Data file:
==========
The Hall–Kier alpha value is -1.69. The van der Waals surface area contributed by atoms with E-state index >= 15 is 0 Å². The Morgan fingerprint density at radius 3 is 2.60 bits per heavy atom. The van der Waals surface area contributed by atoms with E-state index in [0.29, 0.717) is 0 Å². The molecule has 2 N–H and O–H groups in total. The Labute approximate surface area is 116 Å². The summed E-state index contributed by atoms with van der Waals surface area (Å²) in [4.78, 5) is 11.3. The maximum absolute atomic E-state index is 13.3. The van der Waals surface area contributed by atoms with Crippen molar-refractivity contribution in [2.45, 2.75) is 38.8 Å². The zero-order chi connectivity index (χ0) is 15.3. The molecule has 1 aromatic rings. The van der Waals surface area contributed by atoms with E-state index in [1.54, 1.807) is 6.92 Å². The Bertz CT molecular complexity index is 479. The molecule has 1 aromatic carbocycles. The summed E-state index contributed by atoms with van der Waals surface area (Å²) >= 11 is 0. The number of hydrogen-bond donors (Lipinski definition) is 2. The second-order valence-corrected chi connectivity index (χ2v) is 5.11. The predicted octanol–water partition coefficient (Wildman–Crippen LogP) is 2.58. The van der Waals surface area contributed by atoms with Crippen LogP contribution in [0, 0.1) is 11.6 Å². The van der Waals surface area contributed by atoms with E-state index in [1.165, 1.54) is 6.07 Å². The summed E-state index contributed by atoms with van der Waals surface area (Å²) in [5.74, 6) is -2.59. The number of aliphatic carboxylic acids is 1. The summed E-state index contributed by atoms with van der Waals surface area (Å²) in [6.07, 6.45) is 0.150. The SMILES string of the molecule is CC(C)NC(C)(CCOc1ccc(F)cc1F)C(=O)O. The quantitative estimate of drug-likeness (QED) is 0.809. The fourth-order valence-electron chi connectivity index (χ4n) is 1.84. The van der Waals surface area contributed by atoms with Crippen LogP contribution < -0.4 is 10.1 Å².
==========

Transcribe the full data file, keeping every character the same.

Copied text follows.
The Hall–Kier alpha value is -1.69. The van der Waals surface area contributed by atoms with E-state index >= 15 is 0 Å². The Morgan fingerprint density at radius 3 is 2.60 bits per heavy atom. The van der Waals surface area contributed by atoms with E-state index in [0.29, 0.717) is 0 Å². The molecule has 2 N–H and O–H groups in total. The Labute approximate surface area is 116 Å². The summed E-state index contributed by atoms with van der Waals surface area (Å²) in [4.78, 5) is 11.3. The maximum absolute atomic E-state index is 13.3. The van der Waals surface area contributed by atoms with Crippen molar-refractivity contribution in [2.45, 2.75) is 38.8 Å². The zero-order chi connectivity index (χ0) is 15.3. The molecule has 1 aromatic rings. The van der Waals surface area contributed by atoms with E-state index in [1.54, 1.807) is 6.92 Å². The Bertz CT molecular complexity index is 479. The molecule has 1 aromatic carbocycles. The summed E-state index contributed by atoms with van der Waals surface area (Å²) >= 11 is 0. The number of hydrogen-bond donors (Lipinski definition) is 2. The second-order valence-corrected chi connectivity index (χ2v) is 5.11. The predicted octanol–water partition coefficient (Wildman–Crippen LogP) is 2.58. The van der Waals surface area contributed by atoms with Crippen LogP contribution in [0, 0.1) is 11.6 Å². The van der Waals surface area contributed by atoms with E-state index in [1.165, 1.54) is 6.07 Å². The summed E-state index contributed by atoms with van der Waals surface area (Å²) in [5.74, 6) is -2.59. The number of aliphatic carboxylic acids is 1. The summed E-state index contributed by atoms with van der Waals surface area (Å²) in [6.07, 6.45) is 0.150. The SMILES string of the molecule is CC(C)NC(C)(CCOc1ccc(F)cc1F)C(=O)O. The quantitative estimate of drug-likeness (QED) is 0.809. The fourth-order valence-electron chi connectivity index (χ4n) is 1.84. The van der Waals surface area contributed by atoms with Crippen LogP contribution < -0.4 is 10.1 Å².